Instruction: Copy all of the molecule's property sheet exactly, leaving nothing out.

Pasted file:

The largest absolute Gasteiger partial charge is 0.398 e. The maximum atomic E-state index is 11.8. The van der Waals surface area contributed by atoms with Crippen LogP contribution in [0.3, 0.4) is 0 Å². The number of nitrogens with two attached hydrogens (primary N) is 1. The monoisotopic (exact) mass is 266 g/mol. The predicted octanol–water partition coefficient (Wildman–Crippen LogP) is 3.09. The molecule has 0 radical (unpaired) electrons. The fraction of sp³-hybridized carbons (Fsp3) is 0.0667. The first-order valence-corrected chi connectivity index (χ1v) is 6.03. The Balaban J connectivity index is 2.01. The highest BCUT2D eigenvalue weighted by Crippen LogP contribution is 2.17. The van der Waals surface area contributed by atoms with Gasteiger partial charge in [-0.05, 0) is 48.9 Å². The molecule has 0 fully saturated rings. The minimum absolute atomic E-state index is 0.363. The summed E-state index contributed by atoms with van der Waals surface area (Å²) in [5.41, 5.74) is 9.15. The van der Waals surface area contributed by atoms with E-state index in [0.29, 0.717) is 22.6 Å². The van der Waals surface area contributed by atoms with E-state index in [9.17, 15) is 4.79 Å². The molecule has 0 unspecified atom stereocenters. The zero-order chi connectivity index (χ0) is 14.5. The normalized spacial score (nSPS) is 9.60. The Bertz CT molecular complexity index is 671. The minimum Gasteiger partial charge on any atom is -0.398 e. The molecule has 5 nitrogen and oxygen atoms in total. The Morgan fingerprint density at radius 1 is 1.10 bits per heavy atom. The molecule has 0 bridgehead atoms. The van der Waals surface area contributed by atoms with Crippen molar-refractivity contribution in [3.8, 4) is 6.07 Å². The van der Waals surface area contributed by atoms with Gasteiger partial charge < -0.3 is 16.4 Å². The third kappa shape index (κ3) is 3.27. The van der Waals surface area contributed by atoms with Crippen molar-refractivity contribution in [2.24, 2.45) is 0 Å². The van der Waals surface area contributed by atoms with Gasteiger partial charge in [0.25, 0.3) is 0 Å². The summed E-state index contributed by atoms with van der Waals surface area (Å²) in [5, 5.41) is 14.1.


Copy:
The largest absolute Gasteiger partial charge is 0.398 e. The maximum atomic E-state index is 11.8. The van der Waals surface area contributed by atoms with Crippen LogP contribution in [0.3, 0.4) is 0 Å². The number of nitrogens with two attached hydrogens (primary N) is 1. The monoisotopic (exact) mass is 266 g/mol. The predicted octanol–water partition coefficient (Wildman–Crippen LogP) is 3.09. The molecule has 0 radical (unpaired) electrons. The fraction of sp³-hybridized carbons (Fsp3) is 0.0667. The first-order valence-corrected chi connectivity index (χ1v) is 6.03. The Balaban J connectivity index is 2.01. The highest BCUT2D eigenvalue weighted by Crippen LogP contribution is 2.17. The van der Waals surface area contributed by atoms with Gasteiger partial charge in [-0.05, 0) is 48.9 Å². The molecule has 0 fully saturated rings. The minimum absolute atomic E-state index is 0.363. The summed E-state index contributed by atoms with van der Waals surface area (Å²) in [5.41, 5.74) is 9.15. The van der Waals surface area contributed by atoms with E-state index in [0.29, 0.717) is 22.6 Å². The van der Waals surface area contributed by atoms with E-state index in [9.17, 15) is 4.79 Å². The molecule has 0 unspecified atom stereocenters. The zero-order chi connectivity index (χ0) is 14.5. The normalized spacial score (nSPS) is 9.60. The Bertz CT molecular complexity index is 671. The minimum Gasteiger partial charge on any atom is -0.398 e. The molecule has 5 nitrogen and oxygen atoms in total. The Morgan fingerprint density at radius 1 is 1.10 bits per heavy atom. The molecule has 0 bridgehead atoms. The van der Waals surface area contributed by atoms with Crippen molar-refractivity contribution in [3.8, 4) is 6.07 Å². The van der Waals surface area contributed by atoms with Gasteiger partial charge < -0.3 is 16.4 Å². The third kappa shape index (κ3) is 3.27. The van der Waals surface area contributed by atoms with Crippen molar-refractivity contribution in [2.24, 2.45) is 0 Å². The van der Waals surface area contributed by atoms with Gasteiger partial charge in [0.25, 0.3) is 0 Å². The summed E-state index contributed by atoms with van der Waals surface area (Å²) in [5, 5.41) is 14.1.